The Chicken and the Egg

October 25th, 2022 by georgann

The ChickenAnd the Egg  

Mention eggs to most people and they have visions of gray cardboard or pastel styrofoam cartons in the dairy section of their favorite grocery.  Inside those deceiving cartons are boring white eggs; to be scrambled, fried, poached, or boiled.  In the real world, most bird eggs are much more entertaining:  blue, green, brown, or pink with streaks, swirls, spots, and blotches of black, brown, and purple.  Any egg found in the grocery store that fits that description must be rotten.

The egg or ovum develops in the bird’s left ovary (her only remaining ovary).  The ovary may contain 25,000 to 100,000 follicles that mature no more than about 50 ova in a bird’s lifetime.  The yellow yolk is actually the egg or ovum and is composed of about 49 percent water, 33 percent fat, 16 percent protein, 1 percent carbohydrates, and 1 percent minerals.  It erupts from the follicle and is embraced by the first section of the oviduct, the infundibulum.  This section will actually engulf any suitable small object.  Cork balls have been experimentally substituted for yolks in the infundibulum, with the result that the bird laid eggs with cork centers instead of yolk.

After about 18 minutes, the yolk is passed on to the next section, the magnum where it spends four hours getting its albumen (egg white).  The yolk and albumen move on to the isthmus where the shell membranes are added.  That’s the membrane that makes it difficult to peel a hard-boiled egg unless you immediately rinse it under cold water.  The membranes separate at the round end of the egg allowing for an airspace where the baby bird will breathe before hatching.

The next 18-20 hours are spent in the uterus where the hard, but porous, calcium egg shell is secreted around the yolk and albumen.  This is also where the shell becomes pigmented by porphyrins from hemoglobin to produce the brown and olive tones, or by cyanins from bile to produce the blues and greens. 

Background shell colors range from white in most chickens, to sky blue in robins, rich green in gray catbirds, soft brown in loons, and stunning black in tinamous.  The spots, streaks, swirls, and blotches are added to the shell as the egg moves through the pigment glands just before being laid.  For example, the fine brown stippling on a Carolina Wren’s egg is concentrated in a “wreath” pattern at the rounded end because the egg pauses there while being laid. 

Since egg size, shape and color is genetically controlled, it is relatively easy to identify an egg’s mother.  Woodpeckers and owls have round to oval eggs that are glossy white (easier to find in a dark cavity).  Chickadees, titmice, and nuthatches also nest in cavities but have tiny white eggs finely covered by brown stippling which indicates that they originally nested in the open, outside of any cavity.  Mockingbirds have a beautiful pale greenish egg with large pale brown blotches.  Robins are not the only birds with blue eggs.  Wood thrushes, starlings, and bluebirds share the blue hues.  Cardinals lay grayish eggs that are dotted, spotted, and blotched with browns and grays.  Orioles, grackles, and blackbirds all have pale bluish green eggs with brown, purple, gray or black pigments scrawled, blotched, spotted, and drizzled all over. (This is starting to sound like a breakfast order at the Waffle House, “I’ll have my eggs over-easy, dotted, spotted, and drizzled!”).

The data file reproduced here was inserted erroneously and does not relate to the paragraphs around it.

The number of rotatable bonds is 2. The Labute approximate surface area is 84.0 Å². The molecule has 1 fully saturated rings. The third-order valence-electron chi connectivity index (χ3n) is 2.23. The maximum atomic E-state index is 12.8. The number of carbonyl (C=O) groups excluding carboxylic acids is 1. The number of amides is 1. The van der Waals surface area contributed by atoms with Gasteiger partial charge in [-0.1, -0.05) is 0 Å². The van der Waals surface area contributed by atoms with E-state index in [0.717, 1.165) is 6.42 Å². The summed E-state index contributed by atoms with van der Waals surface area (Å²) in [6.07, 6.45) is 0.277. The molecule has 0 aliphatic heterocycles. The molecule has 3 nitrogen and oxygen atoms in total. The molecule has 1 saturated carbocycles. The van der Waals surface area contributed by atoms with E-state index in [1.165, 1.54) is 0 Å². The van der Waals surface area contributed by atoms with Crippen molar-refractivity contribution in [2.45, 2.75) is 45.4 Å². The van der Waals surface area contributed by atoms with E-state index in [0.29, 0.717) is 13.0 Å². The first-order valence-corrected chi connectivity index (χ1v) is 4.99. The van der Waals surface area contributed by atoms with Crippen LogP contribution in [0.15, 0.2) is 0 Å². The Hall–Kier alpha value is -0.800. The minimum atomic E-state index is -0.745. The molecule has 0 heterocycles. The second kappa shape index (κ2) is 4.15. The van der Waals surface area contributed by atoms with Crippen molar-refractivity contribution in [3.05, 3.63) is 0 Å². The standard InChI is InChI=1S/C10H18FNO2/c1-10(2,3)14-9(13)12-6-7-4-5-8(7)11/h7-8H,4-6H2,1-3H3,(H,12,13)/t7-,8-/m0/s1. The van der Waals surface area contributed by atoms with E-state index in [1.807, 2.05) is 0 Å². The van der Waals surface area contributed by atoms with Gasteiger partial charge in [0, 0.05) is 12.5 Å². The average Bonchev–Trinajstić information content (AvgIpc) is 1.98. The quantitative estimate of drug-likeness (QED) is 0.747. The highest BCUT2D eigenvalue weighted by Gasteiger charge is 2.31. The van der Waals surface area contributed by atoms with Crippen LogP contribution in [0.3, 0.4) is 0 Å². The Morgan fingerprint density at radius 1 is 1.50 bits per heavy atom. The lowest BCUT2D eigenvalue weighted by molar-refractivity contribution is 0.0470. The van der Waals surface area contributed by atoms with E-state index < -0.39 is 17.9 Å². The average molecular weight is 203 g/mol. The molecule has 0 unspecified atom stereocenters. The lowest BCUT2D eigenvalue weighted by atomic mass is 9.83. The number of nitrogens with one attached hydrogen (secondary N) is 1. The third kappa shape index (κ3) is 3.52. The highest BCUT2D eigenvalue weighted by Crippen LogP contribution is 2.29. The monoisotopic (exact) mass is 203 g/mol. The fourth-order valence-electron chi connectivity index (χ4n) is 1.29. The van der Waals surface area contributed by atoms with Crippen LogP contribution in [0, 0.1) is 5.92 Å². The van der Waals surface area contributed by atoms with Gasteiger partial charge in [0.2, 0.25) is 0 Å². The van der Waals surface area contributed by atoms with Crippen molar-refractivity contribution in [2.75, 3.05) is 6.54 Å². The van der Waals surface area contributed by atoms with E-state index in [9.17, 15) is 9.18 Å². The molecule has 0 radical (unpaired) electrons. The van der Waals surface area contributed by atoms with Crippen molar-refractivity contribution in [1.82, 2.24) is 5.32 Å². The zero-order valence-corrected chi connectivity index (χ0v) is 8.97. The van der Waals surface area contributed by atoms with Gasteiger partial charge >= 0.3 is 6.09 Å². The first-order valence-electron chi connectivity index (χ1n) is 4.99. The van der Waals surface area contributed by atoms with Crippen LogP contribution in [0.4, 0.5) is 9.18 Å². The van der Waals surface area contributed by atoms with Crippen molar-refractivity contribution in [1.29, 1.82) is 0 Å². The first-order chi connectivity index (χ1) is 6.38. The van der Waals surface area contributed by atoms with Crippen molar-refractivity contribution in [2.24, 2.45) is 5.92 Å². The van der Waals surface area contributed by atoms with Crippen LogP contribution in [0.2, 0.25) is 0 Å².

Most birds lay their eggs, pointed end first, during the early morning hours.  It takes only a few minutes for an egg to emerge through the cloaca and out of the vent.  After five or six days, and five or six eggs, incubation begins.  Some birds, like owls, begin incubating immediately with the result that the last egg will hatch nearly a week after its oldest sibling hatches.  This is bad news if your older brother or sister gets hungry!  Other birds, such as ducks and fowl, don’t begin to incubate until all the eggs are laid.  Each nestling or chick hatches within minutes of each other and the entire brood runs around peeping behind their parents.

So the next time you buy a carton of chicken eggs at the grocery, reflect upon all those other creatively exquisite eggs laid in nests in your yard and garden.  Just don’t tell the chicken; she’ll be jealous.

Birding Adventures, Inc.

Georgann Schmalz